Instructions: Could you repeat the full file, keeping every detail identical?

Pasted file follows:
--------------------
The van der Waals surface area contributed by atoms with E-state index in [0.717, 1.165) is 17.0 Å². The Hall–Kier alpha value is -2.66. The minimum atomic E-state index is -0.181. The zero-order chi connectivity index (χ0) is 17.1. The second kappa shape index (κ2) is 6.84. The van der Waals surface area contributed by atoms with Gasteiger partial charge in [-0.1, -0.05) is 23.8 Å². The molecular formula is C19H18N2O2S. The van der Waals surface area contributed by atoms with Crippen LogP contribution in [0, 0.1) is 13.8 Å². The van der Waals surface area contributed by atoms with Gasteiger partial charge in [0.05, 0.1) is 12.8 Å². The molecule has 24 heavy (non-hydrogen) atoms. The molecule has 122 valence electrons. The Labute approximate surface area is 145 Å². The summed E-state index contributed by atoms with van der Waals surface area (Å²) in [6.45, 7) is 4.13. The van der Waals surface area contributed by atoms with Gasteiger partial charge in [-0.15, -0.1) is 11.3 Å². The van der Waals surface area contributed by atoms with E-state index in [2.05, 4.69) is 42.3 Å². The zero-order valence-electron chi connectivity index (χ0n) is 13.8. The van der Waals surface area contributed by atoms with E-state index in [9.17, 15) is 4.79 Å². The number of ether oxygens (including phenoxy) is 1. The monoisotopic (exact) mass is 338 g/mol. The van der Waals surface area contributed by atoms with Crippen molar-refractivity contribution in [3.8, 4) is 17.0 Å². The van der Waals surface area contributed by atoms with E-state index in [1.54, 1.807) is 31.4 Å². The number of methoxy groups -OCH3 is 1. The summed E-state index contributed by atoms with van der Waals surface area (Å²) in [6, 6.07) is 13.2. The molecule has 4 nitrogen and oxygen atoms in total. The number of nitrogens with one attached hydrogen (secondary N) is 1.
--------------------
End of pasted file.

The van der Waals surface area contributed by atoms with E-state index in [0.717, 1.165) is 17.0 Å². The Hall–Kier alpha value is -2.66. The minimum atomic E-state index is -0.181. The zero-order chi connectivity index (χ0) is 17.1. The second kappa shape index (κ2) is 6.84. The van der Waals surface area contributed by atoms with Gasteiger partial charge in [-0.1, -0.05) is 23.8 Å². The molecular formula is C19H18N2O2S. The van der Waals surface area contributed by atoms with Crippen LogP contribution in [0, 0.1) is 13.8 Å². The van der Waals surface area contributed by atoms with Gasteiger partial charge in [0.05, 0.1) is 12.8 Å². The molecule has 24 heavy (non-hydrogen) atoms. The molecule has 122 valence electrons. The Labute approximate surface area is 145 Å². The summed E-state index contributed by atoms with van der Waals surface area (Å²) in [6.45, 7) is 4.13. The van der Waals surface area contributed by atoms with Gasteiger partial charge in [-0.15, -0.1) is 11.3 Å². The van der Waals surface area contributed by atoms with E-state index in [2.05, 4.69) is 42.3 Å². The zero-order valence-electron chi connectivity index (χ0n) is 13.8. The van der Waals surface area contributed by atoms with E-state index in [9.17, 15) is 4.79 Å². The number of ether oxygens (including phenoxy) is 1. The monoisotopic (exact) mass is 338 g/mol. The van der Waals surface area contributed by atoms with Crippen molar-refractivity contribution in [3.8, 4) is 17.0 Å². The van der Waals surface area contributed by atoms with E-state index in [1.54, 1.807) is 31.4 Å². The number of methoxy groups -OCH3 is 1. The summed E-state index contributed by atoms with van der Waals surface area (Å²) in [6, 6.07) is 13.2. The molecule has 4 nitrogen and oxygen atoms in total. The number of nitrogens with one attached hydrogen (secondary N) is 1.